Valerie Luu and Andria Lo
Creators of Chinatown Pretty
Photos by Maria del Rio


If you haven't already seen the images, do yourself a favor and follow Chinatown Pretty. What began as a blog and instagram account documenting and celebrating the street style of chinatown seniors, this year became a beautiful book published by Chronicle. It shares the eclectic style and stories of Chinatown seniors as well as the histories of six North American Chinatowns in which they reside.

We met up with founders Valerie Luu and Andria Lo in San Francisco's iconic Chinatown to see some of their favorite spots, and find out more about their project. As we wandered the neighborhood they pointed out places with tasty eats, the best shop to find vintage deadstock tourist tees, and how the neighborhood was finding ways to adapt to the year- an ornate banquet hall turned temporary grocery store. We learned about how the project was so much more than just an appreciation of street style, it was an appreciation of the rich cultures and stories behind the people they met and the Chinatowns they visited.




What are your backgrounds and how did you meet? 

Valerie: I am the co-owner of Rice Paper Scissors, a Vietnamese pop-up restaurant. Andria is a freelance photographer, and we met through the food world many moons ago when Andria was photographing the underground SF food scene popping off between 2008-2010.


How did the project start and what drew you to
senior style in Chinatown?

Andria: We loved people watching in Chinatown and became curious about the style we were noticing amongst seniors. It was a patchwork of different patterns, colors, eras, and handmade clothing. It was such eye candy in contrast to the business suits and all black I saw in FiDi, which I’d often walk through to get to Chinatown. We set out to find more about this style, how it came about, and also learned about the people behind it.




In the introduction you talk about the project as a way to connect with your families' histories. What are each of your families' stories and how did the project relate to them?

 Valerie: My family immigrated from Vietnam after the war. What resonated with me was how a lot of immigrants came to this country because of a combination of various reasons: political turmoil, economic opportunity and a search for freedom. They showed so much resilience despite their difficult journeys. This Thanksgiving, I asked my grandfather over FaceTime what he was thankful for. Even though he’s been in the country for over 30 years, he said “I am thankful that I got to come to America.”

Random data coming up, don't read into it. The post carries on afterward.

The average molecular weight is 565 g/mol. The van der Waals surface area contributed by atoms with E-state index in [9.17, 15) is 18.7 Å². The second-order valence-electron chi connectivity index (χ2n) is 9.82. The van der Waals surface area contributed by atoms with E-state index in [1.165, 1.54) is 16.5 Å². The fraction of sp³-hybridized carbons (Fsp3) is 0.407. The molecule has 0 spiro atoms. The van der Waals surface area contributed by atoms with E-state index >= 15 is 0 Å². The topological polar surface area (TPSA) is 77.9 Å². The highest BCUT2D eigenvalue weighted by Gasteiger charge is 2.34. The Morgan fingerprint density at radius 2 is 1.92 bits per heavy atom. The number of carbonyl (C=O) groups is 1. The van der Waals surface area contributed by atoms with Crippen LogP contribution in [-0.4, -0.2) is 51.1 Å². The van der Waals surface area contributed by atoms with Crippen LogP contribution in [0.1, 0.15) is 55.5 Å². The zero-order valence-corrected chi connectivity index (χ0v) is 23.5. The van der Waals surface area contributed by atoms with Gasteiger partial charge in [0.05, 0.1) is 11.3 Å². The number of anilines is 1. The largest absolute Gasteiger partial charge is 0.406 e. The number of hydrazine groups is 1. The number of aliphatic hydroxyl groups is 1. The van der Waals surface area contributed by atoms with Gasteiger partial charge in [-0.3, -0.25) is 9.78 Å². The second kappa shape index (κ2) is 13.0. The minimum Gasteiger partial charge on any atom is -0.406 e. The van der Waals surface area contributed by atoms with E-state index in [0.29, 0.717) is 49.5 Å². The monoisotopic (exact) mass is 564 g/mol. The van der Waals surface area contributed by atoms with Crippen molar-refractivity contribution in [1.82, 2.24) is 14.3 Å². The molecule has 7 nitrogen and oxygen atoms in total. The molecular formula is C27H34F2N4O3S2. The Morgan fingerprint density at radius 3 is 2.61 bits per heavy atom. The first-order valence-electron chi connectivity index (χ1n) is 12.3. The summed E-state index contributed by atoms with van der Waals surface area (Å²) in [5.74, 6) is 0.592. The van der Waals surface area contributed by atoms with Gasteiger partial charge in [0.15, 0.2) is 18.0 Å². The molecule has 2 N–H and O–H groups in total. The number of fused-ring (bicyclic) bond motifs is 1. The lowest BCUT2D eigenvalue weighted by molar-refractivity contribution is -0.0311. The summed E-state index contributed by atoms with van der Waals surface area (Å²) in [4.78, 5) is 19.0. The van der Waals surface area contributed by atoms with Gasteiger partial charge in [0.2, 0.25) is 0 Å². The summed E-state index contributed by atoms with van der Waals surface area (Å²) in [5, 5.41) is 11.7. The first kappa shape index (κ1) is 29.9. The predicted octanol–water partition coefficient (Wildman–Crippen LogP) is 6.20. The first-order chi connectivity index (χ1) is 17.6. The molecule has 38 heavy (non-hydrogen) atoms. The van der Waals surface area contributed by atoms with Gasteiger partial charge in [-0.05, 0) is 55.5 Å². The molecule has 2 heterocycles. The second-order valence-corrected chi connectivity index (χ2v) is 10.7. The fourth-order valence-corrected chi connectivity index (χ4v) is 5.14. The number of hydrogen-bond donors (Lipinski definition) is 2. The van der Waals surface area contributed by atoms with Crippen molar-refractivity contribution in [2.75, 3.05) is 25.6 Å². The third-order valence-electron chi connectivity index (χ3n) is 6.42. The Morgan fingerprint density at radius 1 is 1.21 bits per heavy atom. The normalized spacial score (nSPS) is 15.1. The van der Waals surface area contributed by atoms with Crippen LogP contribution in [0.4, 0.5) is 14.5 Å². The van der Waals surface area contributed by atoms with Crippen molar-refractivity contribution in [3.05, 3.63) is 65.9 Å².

Andria: My grandparents came over from China and Hong Kong. The project has encouraged me to learn about my own family’s history and ask them for details. There were similarities with the people we interviewed -- like many of the seniors, my maternal grandmother also worked in a sewing factory and made most of her own clothes and knit my Christmas gifts for many years. She also brought over “paper sons” -- children from her village that she claimed as her own, so they would have the opportunity to come to the States.



What did you learn through your conversations
and encounters with elders?

 Valerie: We learned that Chinatown Pretty isn't just a style -- it's an attitude encompassed in the seniors. There's a devil-may-care and functional approach to life and fashion. Six layers of florals and pink in one outfit? Why not?

 We learned about their active senior lifestyles -- many of whom live independently in their 70s and 80s --- and their resiliency, having experienced war and adapting to a new country. And dressing joyfully and continuing on despite everything they’ve been through.


Has the project influenced the way you view your
own personal style?

Andria: I’m inspired by the senior’s resourcefulness and have become interested in breathing new life into the clothes I already have by over-dying, tailoring and repairing.




After traveling and learning about the different histories of each chinatown, what stories do they share?

Valerie: Most people that immigrate to Chinatowns in North America come from Hong Kong or coast regions of the Guangdong Province in Southern China. Chinatowns are a landing pad for immigrants since they're able to get resources, housing and social support without having to know English. We learned that Chinatowns are special because of its vibrancy and strong cultural presence, and those things partly exist due to the tireless work of organizations that promote and protect it.


Chinatowns across the country have been hard hit by the pandemic. Have you talked with any seniors about how this year has affected the preservation of their community?

Andria: Chinatowns all over certainly have taken a hit economically, and socially, with the rise in anti-Asian sentiments. However the neighborhood was built on resilience and resourcefulness, and we’ve seen the community step up in incredible ways to support the seniors in Chinatowns with meal deliveries and fundraising. And we see firsthand that Chinatowns in the Bay Area are still bustling with good energy --people still need their fresh groceries and take out dumplings after all!



Do you have any favorite chinatown restaurants or businesses
that may be off the radar?

 We worked on a side project called Eat Chinatown, which was a photo show and guide to Chinatown's long-time restaurants.

 Andria: In addition to the Eat Chinatown recs, Dol Ho is a favorite for dim sum and lately I've been into the purple sweet potato bun at Yummy Bakery.

 Valerie: Through the project, we documented New Lun Ting Cafe (better known as Pork Chop House), a Hong Kong-style diner that's been in the neighborhood for 100 years. I go there for spaghetti with a fried egg and roast pork chop with a side of gravy. There's regulars that've been going there for decades and I hope to do the same! I always feel so warmed by their hospitality.

Shop Valerie and Andria's First Rite